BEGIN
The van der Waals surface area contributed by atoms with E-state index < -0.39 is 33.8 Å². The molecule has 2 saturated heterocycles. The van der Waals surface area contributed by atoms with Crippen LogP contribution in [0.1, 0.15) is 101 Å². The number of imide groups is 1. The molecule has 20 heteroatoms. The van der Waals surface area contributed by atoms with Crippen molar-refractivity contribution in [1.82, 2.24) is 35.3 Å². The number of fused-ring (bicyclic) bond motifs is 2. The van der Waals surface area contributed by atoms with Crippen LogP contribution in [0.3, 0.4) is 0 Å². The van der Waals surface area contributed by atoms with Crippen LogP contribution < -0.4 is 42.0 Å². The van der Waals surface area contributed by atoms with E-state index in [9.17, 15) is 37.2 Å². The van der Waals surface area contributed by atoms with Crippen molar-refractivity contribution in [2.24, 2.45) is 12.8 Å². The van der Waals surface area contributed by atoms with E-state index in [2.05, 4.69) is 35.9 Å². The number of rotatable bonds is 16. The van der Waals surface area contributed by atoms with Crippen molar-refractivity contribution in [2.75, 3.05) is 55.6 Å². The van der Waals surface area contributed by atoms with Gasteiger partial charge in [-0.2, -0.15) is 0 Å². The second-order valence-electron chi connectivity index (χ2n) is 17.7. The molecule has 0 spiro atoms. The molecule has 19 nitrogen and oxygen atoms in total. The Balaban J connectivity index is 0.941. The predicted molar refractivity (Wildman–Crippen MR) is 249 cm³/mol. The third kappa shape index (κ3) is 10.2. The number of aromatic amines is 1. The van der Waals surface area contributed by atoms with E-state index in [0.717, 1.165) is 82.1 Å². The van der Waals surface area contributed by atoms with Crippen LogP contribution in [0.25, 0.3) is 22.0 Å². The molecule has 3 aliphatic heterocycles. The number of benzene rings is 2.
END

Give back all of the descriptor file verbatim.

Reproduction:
The van der Waals surface area contributed by atoms with E-state index < -0.39 is 33.8 Å². The molecule has 2 saturated heterocycles. The van der Waals surface area contributed by atoms with Crippen LogP contribution in [0.1, 0.15) is 101 Å². The number of imide groups is 1. The molecule has 20 heteroatoms. The van der Waals surface area contributed by atoms with Crippen molar-refractivity contribution in [1.82, 2.24) is 35.3 Å². The number of fused-ring (bicyclic) bond motifs is 2. The van der Waals surface area contributed by atoms with Crippen LogP contribution in [0.3, 0.4) is 0 Å². The van der Waals surface area contributed by atoms with Crippen LogP contribution < -0.4 is 42.0 Å². The van der Waals surface area contributed by atoms with E-state index in [9.17, 15) is 37.2 Å². The van der Waals surface area contributed by atoms with Crippen molar-refractivity contribution in [2.24, 2.45) is 12.8 Å². The van der Waals surface area contributed by atoms with E-state index in [2.05, 4.69) is 35.9 Å². The number of rotatable bonds is 16. The van der Waals surface area contributed by atoms with Crippen molar-refractivity contribution in [2.75, 3.05) is 55.6 Å². The van der Waals surface area contributed by atoms with Gasteiger partial charge in [-0.2, -0.15) is 0 Å². The second-order valence-electron chi connectivity index (χ2n) is 17.7. The molecule has 0 spiro atoms. The molecule has 19 nitrogen and oxygen atoms in total. The Balaban J connectivity index is 0.941. The predicted molar refractivity (Wildman–Crippen MR) is 249 cm³/mol. The third kappa shape index (κ3) is 10.2. The number of aromatic amines is 1. The van der Waals surface area contributed by atoms with E-state index in [0.717, 1.165) is 82.1 Å². The van der Waals surface area contributed by atoms with Crippen LogP contribution in [0.25, 0.3) is 22.0 Å². The molecule has 3 aliphatic heterocycles. The number of benzene rings is 2.